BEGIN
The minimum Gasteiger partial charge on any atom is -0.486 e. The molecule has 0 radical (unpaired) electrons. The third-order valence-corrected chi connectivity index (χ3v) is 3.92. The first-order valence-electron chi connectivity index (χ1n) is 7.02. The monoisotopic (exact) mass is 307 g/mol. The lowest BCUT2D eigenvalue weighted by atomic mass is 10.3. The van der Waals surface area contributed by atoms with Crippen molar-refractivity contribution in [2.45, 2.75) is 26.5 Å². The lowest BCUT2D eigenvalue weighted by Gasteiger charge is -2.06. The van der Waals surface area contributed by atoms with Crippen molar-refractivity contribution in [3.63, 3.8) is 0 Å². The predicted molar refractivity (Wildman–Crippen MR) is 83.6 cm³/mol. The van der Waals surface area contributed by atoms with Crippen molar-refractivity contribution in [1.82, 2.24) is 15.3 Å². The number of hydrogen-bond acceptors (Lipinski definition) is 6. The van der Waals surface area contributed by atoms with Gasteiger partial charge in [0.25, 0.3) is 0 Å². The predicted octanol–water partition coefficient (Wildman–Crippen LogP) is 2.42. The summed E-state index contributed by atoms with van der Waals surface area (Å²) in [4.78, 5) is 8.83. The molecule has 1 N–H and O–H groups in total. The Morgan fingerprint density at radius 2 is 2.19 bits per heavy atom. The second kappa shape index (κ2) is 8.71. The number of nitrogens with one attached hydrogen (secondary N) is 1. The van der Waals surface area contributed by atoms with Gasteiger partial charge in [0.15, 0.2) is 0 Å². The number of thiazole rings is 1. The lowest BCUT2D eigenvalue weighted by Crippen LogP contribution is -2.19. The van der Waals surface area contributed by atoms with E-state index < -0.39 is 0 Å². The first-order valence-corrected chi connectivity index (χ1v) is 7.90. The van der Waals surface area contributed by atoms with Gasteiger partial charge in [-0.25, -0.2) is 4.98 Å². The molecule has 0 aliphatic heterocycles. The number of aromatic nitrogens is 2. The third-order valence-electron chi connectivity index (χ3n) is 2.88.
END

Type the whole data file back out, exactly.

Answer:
The minimum Gasteiger partial charge on any atom is -0.486 e. The molecule has 0 radical (unpaired) electrons. The third-order valence-corrected chi connectivity index (χ3v) is 3.92. The first-order valence-electron chi connectivity index (χ1n) is 7.02. The monoisotopic (exact) mass is 307 g/mol. The lowest BCUT2D eigenvalue weighted by atomic mass is 10.3. The van der Waals surface area contributed by atoms with Crippen molar-refractivity contribution in [2.45, 2.75) is 26.5 Å². The lowest BCUT2D eigenvalue weighted by Gasteiger charge is -2.06. The van der Waals surface area contributed by atoms with Crippen molar-refractivity contribution in [3.63, 3.8) is 0 Å². The predicted molar refractivity (Wildman–Crippen MR) is 83.6 cm³/mol. The van der Waals surface area contributed by atoms with Crippen molar-refractivity contribution in [1.82, 2.24) is 15.3 Å². The number of hydrogen-bond acceptors (Lipinski definition) is 6. The van der Waals surface area contributed by atoms with Gasteiger partial charge in [0.25, 0.3) is 0 Å². The predicted octanol–water partition coefficient (Wildman–Crippen LogP) is 2.42. The summed E-state index contributed by atoms with van der Waals surface area (Å²) in [4.78, 5) is 8.83. The molecule has 1 N–H and O–H groups in total. The Morgan fingerprint density at radius 2 is 2.19 bits per heavy atom. The second kappa shape index (κ2) is 8.71. The number of nitrogens with one attached hydrogen (secondary N) is 1. The van der Waals surface area contributed by atoms with Gasteiger partial charge in [0.15, 0.2) is 0 Å². The number of thiazole rings is 1. The lowest BCUT2D eigenvalue weighted by Crippen LogP contribution is -2.19. The van der Waals surface area contributed by atoms with E-state index < -0.39 is 0 Å². The first-order valence-corrected chi connectivity index (χ1v) is 7.90. The van der Waals surface area contributed by atoms with Gasteiger partial charge in [-0.25, -0.2) is 4.98 Å². The molecule has 0 aliphatic heterocycles. The number of aromatic nitrogens is 2. The third-order valence-electron chi connectivity index (χ3n) is 2.88.